• US$2b The Export-Import Bank of Korea (“KEXIM”) Sustainability Bond: KEXIM priced a USD 2bBN 3/5/10-year Fixed Rate SEC-Registered Senior Unsecured transaction, with the 3-year tranche designated for eligible projects defined under its Sustainable Finance Framework on 5 Jan 2024. Kexim will use the proceeds to finance or refinance new and existing projects or assets related to renewable energy, energy efficiency, clean transportation, pollution prevention and control, sustainable marine transportation, and sustainable water and wastewater management. The proceeds of the 5-year and 10-year conventional bonds are earmarked for general operations, including extending foreign currency loans and repayment of maturing debts and other obligations. ANZ, BNP Paribas, HSBC, J.P. Morgan, MUFG and Standard Chartered are the joint bookrunners and lead managers for the transaction, while Korea Investment & Securities acted as a lead manager.

  • S$800m Housing Development Board Green Bond –  (the “Notes”) under its S$32b Multicurrency Medium Term Note ("MTN") Programme on 23 January. The Notes have a coupon of 2.977% per annum, payable semi-annually in arrears and are rated AAA by Fitch. The net proceeds of the Notes will be used to finance or refinance Eligible Green Projects under the Project Category of Green Buildings as set out in HDB’s Green Finance Framework. The Joint Lead Managers and Bookrunners are Australia and New Zealand Banking Group Limited, Bank of China Limited, Singapore Branch, The Hongkong and Shanghai Banking Corporation Limited, Singapore Branch and Standard Chartered Bank (Singapore) Limited.

  • US$400m Rizal Commercial Banking Corporation Sustainability Bond Rizal Commercial Banking Corp. (RCBC) raised on Jan. 10 a fresh issue of sustainability bonds worth $400m, amid overwhelming demand from overseas investors. Bond holders were comprised of asset managers (78 percent), banks (13 percent), official institutions, insurance and pension funds (6 percent) and private banks, security firms and brokers (3 percent). Australia and New Zealand Banking Group Ltd., Citigroup Global Markets Ltd. and SMBC Nikko Securities (Hong Kong) Ltd. acted as joint bookrunners for the deal.

Sustainability developments and updates from the regulatory and legal environment

  • Singapore:

    • Singapore to Introduce Mandatory Climate Reporting Beginning 2025 Singapore will implement mandatory climate-related reporting requirements for listed and large non-listed companies, with obligations for some to begin disclosing in line with the IFRS’ International Sustainability Standards Board (ISSB) standards.

      • The new climate reporting obligations will be implemented in a phased approach, beginning with listed companies in 2025, followed by large, non-listed companies, defined as those with at least $1 billion in revenue and $500 million in assets in 2027.
      • The specific obligations for each group will also be phased in over time, with listed companies required to report on Scope 1 and 2 emissions in the first year, and on Scope 3, or value chain emissions, in 2026, and to obtain external limited assurance on Scope 1 and 2 GHG emissions two years after beginning reporting. Large non-listed companies will follow a similar timeline, although Scope 3 reporting will begin for these companies no earlier than 2029.
  • Philippines:

    • Philippine central bank launches sustainable finance taxonomy – The central bank of the Philippines has published a sustainable finance taxonomy that excludes fossil fuels but includes the use of carbon capture, utilisation and storage as an ‘enabling’ activity. The ‘guidelines’ cover priority sectors including energy, transport, waste, industry, agriculture, forestry and other land use, and coastal and marine resources.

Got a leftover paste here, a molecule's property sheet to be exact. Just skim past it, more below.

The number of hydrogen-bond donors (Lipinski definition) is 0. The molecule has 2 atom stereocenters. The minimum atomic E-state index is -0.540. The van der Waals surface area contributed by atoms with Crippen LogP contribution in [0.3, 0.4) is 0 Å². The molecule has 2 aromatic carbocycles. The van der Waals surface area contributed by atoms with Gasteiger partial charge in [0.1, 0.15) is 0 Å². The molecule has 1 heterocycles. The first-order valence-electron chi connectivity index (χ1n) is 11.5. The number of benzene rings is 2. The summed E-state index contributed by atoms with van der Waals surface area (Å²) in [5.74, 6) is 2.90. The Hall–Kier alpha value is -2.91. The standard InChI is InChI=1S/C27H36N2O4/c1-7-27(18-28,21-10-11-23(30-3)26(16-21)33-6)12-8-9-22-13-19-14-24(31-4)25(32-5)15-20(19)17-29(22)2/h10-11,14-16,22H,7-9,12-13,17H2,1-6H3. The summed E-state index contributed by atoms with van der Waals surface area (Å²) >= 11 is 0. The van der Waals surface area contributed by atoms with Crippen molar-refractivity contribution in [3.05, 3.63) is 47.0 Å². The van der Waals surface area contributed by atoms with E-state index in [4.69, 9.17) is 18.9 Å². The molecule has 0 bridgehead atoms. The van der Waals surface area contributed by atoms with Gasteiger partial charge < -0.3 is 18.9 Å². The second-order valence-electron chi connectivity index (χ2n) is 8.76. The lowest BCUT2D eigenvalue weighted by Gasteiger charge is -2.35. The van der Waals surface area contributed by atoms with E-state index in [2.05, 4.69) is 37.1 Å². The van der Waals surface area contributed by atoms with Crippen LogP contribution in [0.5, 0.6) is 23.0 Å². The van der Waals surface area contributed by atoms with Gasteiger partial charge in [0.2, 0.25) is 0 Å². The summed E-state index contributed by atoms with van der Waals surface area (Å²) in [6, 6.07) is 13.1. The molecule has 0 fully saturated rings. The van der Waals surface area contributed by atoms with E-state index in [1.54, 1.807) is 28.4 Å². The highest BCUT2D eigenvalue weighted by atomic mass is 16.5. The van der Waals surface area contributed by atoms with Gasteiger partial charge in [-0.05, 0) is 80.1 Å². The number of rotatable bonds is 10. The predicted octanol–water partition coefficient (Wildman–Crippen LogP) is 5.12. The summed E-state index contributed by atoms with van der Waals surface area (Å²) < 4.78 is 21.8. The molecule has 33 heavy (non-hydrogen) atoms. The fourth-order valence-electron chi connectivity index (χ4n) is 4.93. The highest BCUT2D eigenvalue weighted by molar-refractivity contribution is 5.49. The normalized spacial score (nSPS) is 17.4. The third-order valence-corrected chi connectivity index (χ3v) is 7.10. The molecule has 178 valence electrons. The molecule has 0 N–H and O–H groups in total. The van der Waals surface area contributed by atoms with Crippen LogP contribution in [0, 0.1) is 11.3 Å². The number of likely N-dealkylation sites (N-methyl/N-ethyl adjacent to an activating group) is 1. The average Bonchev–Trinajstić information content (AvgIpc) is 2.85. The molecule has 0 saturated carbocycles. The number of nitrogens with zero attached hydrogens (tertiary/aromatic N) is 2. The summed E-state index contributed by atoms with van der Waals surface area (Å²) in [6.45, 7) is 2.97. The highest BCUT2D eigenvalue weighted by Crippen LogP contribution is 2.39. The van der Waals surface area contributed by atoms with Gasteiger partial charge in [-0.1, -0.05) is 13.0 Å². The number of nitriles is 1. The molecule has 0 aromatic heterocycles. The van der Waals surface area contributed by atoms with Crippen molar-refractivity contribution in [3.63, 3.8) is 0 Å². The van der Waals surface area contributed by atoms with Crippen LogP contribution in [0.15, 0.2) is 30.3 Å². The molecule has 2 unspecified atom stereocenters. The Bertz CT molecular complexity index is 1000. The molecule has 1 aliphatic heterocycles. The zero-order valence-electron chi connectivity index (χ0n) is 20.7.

• A ‘traffic-light system’ is used to denote whether an activity is aligned (green) with the taxonomy’s objectives of climate change mitigation and adaptation, partially aligned (amber) or not aligned (red). The taxonomy is consistent with the regional ASEAN Taxonomy for Sustainable Finance. 

    • The Bangko Sentral NG Pilipinas said its Monetary Board approved the adoption of the taxonomy following consultation last year. It has opened an ‘observation period’ until the end of this year to give banks ample time to adopt the framework.
  • Indonesia:

    • On 20 February 2024, the Indonesian Financial Services Authority (OJK) updated itsIndonesian Taxonomy for Sustainable Finance” (TKBI) with the aim to be “interoperable with other taxonomies” while “supporting national interests”.

    • The TKBI aligns with the ASEAN taxonomy, which was updated in March to include technical screening criteria for two more sectors - Transportation & Storage and Construction & Real Estate. The TKBI categorizes activities according to four broad Environmental Objectives – climate change mitigation, adaptation, ecosystem and biodiversity protection, and transition to a circular economy. Like the Singapore taxonomy, the TKBI includes provisions for financing aimed at accelerating the closure of coal-fired power plants (CFPP). This approach is designed to support Indonesia’s efforts to retire coal plants in line with the Just Energy Transition Partnership (JETP) and Energy Transition Mechanism (ETM) plans, despite their limited progress to date.

    • Under the new taxonomy, an investment in so-called captive coal power plants, off-grid systems developed and managed by industries for their use, is labelled “Amber” as long as it meets certain criteria: The captive plants must be built before 2031, be shut down before 2050, and commit to cut their GHG emissions by 35% within 10 years since operation from 2021's average.  It marks an improvement over the previous Indonesia Green Taxonomy by clearly demarcating activities into three categories: “green,” “transitional,” and “doesn’t meet criteria” for activities that do not meet the standards.
  • Hong Kong: